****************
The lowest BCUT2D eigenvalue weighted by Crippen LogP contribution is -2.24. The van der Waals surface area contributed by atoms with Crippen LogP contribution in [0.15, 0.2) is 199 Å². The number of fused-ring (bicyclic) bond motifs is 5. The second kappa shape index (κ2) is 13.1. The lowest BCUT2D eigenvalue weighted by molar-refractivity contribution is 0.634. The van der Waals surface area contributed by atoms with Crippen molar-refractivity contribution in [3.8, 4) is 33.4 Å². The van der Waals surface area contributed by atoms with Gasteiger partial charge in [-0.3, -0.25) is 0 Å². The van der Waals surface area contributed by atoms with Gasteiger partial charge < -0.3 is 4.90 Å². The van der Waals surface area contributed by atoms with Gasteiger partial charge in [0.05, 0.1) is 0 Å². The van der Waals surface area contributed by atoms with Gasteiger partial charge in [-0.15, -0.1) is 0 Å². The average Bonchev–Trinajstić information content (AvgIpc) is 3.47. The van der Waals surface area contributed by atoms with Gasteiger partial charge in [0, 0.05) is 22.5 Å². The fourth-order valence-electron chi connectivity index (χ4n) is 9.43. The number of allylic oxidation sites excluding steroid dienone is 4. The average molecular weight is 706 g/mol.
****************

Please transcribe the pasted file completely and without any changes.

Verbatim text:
The lowest BCUT2D eigenvalue weighted by Crippen LogP contribution is -2.24. The van der Waals surface area contributed by atoms with Crippen LogP contribution in [0.15, 0.2) is 199 Å². The number of fused-ring (bicyclic) bond motifs is 5. The second kappa shape index (κ2) is 13.1. The lowest BCUT2D eigenvalue weighted by molar-refractivity contribution is 0.634. The van der Waals surface area contributed by atoms with Crippen molar-refractivity contribution in [3.8, 4) is 33.4 Å². The van der Waals surface area contributed by atoms with Gasteiger partial charge in [-0.3, -0.25) is 0 Å². The van der Waals surface area contributed by atoms with Gasteiger partial charge < -0.3 is 4.90 Å². The van der Waals surface area contributed by atoms with Gasteiger partial charge in [0.05, 0.1) is 0 Å². The van der Waals surface area contributed by atoms with Gasteiger partial charge in [-0.15, -0.1) is 0 Å². The average Bonchev–Trinajstić information content (AvgIpc) is 3.47. The van der Waals surface area contributed by atoms with Gasteiger partial charge in [0, 0.05) is 22.5 Å². The fourth-order valence-electron chi connectivity index (χ4n) is 9.43. The number of allylic oxidation sites excluding steroid dienone is 4. The average molecular weight is 706 g/mol.